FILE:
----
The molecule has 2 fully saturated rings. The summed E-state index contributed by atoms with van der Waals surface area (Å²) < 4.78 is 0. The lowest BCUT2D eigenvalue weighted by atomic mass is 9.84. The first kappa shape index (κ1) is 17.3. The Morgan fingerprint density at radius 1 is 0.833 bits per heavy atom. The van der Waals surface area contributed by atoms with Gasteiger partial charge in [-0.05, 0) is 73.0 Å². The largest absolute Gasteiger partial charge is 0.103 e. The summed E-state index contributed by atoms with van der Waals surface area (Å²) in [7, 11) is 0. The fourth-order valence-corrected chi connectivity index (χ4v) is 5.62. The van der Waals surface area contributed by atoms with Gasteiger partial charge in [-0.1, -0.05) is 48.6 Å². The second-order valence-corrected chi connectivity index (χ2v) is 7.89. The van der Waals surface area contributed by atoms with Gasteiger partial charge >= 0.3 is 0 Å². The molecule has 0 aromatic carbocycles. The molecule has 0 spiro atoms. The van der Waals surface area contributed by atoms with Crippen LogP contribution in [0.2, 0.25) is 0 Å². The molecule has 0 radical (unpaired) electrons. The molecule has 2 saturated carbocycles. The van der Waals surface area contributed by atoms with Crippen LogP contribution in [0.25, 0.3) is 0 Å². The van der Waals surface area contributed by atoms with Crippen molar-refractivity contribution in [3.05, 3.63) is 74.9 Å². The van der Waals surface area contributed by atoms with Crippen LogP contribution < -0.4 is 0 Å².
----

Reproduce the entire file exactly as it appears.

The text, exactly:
The molecule has 2 fully saturated rings. The summed E-state index contributed by atoms with van der Waals surface area (Å²) < 4.78 is 0. The lowest BCUT2D eigenvalue weighted by atomic mass is 9.84. The first kappa shape index (κ1) is 17.3. The Morgan fingerprint density at radius 1 is 0.833 bits per heavy atom. The van der Waals surface area contributed by atoms with Gasteiger partial charge in [-0.05, 0) is 73.0 Å². The largest absolute Gasteiger partial charge is 0.103 e. The summed E-state index contributed by atoms with van der Waals surface area (Å²) in [7, 11) is 0. The fourth-order valence-corrected chi connectivity index (χ4v) is 5.62. The van der Waals surface area contributed by atoms with Gasteiger partial charge in [-0.1, -0.05) is 48.6 Å². The second-order valence-corrected chi connectivity index (χ2v) is 7.89. The van der Waals surface area contributed by atoms with Gasteiger partial charge >= 0.3 is 0 Å². The molecule has 0 aromatic carbocycles. The molecule has 0 spiro atoms. The van der Waals surface area contributed by atoms with Crippen LogP contribution in [0.2, 0.25) is 0 Å². The molecule has 0 radical (unpaired) electrons. The molecule has 2 saturated carbocycles. The van der Waals surface area contributed by atoms with Crippen LogP contribution in [0.25, 0.3) is 0 Å². The van der Waals surface area contributed by atoms with Crippen molar-refractivity contribution in [3.05, 3.63) is 74.9 Å². The van der Waals surface area contributed by atoms with Crippen LogP contribution < -0.4 is 0 Å².